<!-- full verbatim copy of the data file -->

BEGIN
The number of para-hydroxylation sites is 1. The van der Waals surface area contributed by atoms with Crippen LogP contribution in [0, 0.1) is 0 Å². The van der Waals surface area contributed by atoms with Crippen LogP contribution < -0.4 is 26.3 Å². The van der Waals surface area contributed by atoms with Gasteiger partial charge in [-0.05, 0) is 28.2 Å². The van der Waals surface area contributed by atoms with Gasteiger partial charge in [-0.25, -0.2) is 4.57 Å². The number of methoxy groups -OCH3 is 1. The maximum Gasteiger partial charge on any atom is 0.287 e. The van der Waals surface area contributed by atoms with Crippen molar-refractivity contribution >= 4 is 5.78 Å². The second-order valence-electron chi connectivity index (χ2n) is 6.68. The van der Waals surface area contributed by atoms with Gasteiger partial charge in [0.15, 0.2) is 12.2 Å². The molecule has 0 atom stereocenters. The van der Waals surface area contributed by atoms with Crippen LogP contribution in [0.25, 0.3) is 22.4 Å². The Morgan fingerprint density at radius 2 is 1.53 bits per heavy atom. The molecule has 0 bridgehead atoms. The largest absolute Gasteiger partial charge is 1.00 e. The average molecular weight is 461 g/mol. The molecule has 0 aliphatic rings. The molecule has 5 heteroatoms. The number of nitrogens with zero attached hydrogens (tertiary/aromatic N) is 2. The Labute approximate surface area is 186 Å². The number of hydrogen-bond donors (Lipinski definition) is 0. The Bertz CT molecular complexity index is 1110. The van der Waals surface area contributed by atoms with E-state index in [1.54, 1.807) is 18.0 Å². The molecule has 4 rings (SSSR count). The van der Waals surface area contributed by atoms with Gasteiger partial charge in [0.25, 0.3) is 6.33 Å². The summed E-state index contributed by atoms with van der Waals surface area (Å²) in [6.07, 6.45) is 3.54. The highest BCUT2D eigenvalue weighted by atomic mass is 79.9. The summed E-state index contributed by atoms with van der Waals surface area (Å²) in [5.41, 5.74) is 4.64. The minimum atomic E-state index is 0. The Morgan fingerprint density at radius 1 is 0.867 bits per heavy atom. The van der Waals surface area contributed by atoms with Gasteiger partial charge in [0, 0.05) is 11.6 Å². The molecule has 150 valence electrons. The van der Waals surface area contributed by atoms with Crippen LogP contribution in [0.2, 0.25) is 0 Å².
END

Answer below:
The number of para-hydroxylation sites is 1. The van der Waals surface area contributed by atoms with Crippen LogP contribution in [0, 0.1) is 0 Å². The van der Waals surface area contributed by atoms with Crippen LogP contribution < -0.4 is 26.3 Å². The van der Waals surface area contributed by atoms with Gasteiger partial charge in [-0.05, 0) is 28.2 Å². The van der Waals surface area contributed by atoms with Gasteiger partial charge in [-0.25, -0.2) is 4.57 Å². The number of methoxy groups -OCH3 is 1. The maximum Gasteiger partial charge on any atom is 0.287 e. The van der Waals surface area contributed by atoms with Crippen molar-refractivity contribution >= 4 is 5.78 Å². The second-order valence-electron chi connectivity index (χ2n) is 6.68. The van der Waals surface area contributed by atoms with Gasteiger partial charge in [0.15, 0.2) is 12.2 Å². The molecule has 0 atom stereocenters. The van der Waals surface area contributed by atoms with Crippen LogP contribution in [0.25, 0.3) is 22.4 Å². The Morgan fingerprint density at radius 2 is 1.53 bits per heavy atom. The molecule has 0 bridgehead atoms. The largest absolute Gasteiger partial charge is 1.00 e. The average molecular weight is 461 g/mol. The molecule has 0 aliphatic rings. The molecule has 5 heteroatoms. The number of nitrogens with zero attached hydrogens (tertiary/aromatic N) is 2. The Labute approximate surface area is 186 Å². The number of hydrogen-bond donors (Lipinski definition) is 0. The Bertz CT molecular complexity index is 1110. The van der Waals surface area contributed by atoms with E-state index in [1.54, 1.807) is 18.0 Å². The molecule has 4 rings (SSSR count). The van der Waals surface area contributed by atoms with Gasteiger partial charge in [0.25, 0.3) is 6.33 Å². The summed E-state index contributed by atoms with van der Waals surface area (Å²) in [6.07, 6.45) is 3.54. The highest BCUT2D eigenvalue weighted by atomic mass is 79.9. The summed E-state index contributed by atoms with van der Waals surface area (Å²) in [5.41, 5.74) is 4.64. The minimum atomic E-state index is 0. The Morgan fingerprint density at radius 1 is 0.867 bits per heavy atom. The van der Waals surface area contributed by atoms with Gasteiger partial charge in [0, 0.05) is 11.6 Å². The molecule has 150 valence electrons. The van der Waals surface area contributed by atoms with Crippen LogP contribution in [0.2, 0.25) is 0 Å².